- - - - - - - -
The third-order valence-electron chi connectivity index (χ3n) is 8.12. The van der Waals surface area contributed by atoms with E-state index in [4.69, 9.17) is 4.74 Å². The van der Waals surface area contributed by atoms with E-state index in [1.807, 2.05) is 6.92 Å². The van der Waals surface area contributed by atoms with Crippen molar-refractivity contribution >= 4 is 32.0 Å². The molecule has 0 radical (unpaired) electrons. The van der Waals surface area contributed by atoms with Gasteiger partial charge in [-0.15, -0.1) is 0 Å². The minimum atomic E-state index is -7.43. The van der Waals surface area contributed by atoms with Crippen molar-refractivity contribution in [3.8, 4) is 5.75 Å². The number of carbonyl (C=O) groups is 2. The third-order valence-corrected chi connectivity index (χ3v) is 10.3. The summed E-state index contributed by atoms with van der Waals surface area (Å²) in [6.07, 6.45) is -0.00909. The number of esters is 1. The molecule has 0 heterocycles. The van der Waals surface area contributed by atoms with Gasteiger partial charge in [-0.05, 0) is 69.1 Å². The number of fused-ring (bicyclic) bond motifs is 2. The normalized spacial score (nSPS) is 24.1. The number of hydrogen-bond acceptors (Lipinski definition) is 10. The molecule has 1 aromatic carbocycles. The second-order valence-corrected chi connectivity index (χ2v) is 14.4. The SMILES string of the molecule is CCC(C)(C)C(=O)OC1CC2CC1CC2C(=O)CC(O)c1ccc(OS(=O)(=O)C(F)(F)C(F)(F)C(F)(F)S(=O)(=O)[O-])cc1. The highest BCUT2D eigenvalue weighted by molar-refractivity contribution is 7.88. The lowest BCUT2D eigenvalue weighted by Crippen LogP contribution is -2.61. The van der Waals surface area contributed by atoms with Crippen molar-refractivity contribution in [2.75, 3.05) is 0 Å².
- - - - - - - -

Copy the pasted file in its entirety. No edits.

The third-order valence-electron chi connectivity index (χ3n) is 8.12. The van der Waals surface area contributed by atoms with E-state index in [4.69, 9.17) is 4.74 Å². The van der Waals surface area contributed by atoms with E-state index in [1.807, 2.05) is 6.92 Å². The van der Waals surface area contributed by atoms with Crippen molar-refractivity contribution >= 4 is 32.0 Å². The molecule has 0 radical (unpaired) electrons. The van der Waals surface area contributed by atoms with Gasteiger partial charge in [-0.15, -0.1) is 0 Å². The minimum atomic E-state index is -7.43. The van der Waals surface area contributed by atoms with Crippen molar-refractivity contribution in [3.8, 4) is 5.75 Å². The number of carbonyl (C=O) groups is 2. The third-order valence-corrected chi connectivity index (χ3v) is 10.3. The summed E-state index contributed by atoms with van der Waals surface area (Å²) in [6.07, 6.45) is -0.00909. The number of esters is 1. The molecule has 0 heterocycles. The van der Waals surface area contributed by atoms with Gasteiger partial charge in [-0.05, 0) is 69.1 Å². The number of fused-ring (bicyclic) bond motifs is 2. The normalized spacial score (nSPS) is 24.1. The number of hydrogen-bond acceptors (Lipinski definition) is 10. The molecule has 1 aromatic carbocycles. The second-order valence-corrected chi connectivity index (χ2v) is 14.4. The SMILES string of the molecule is CCC(C)(C)C(=O)OC1CC2CC1CC2C(=O)CC(O)c1ccc(OS(=O)(=O)C(F)(F)C(F)(F)C(F)(F)S(=O)(=O)[O-])cc1. The highest BCUT2D eigenvalue weighted by molar-refractivity contribution is 7.88. The lowest BCUT2D eigenvalue weighted by Crippen LogP contribution is -2.61. The van der Waals surface area contributed by atoms with Crippen molar-refractivity contribution in [2.75, 3.05) is 0 Å².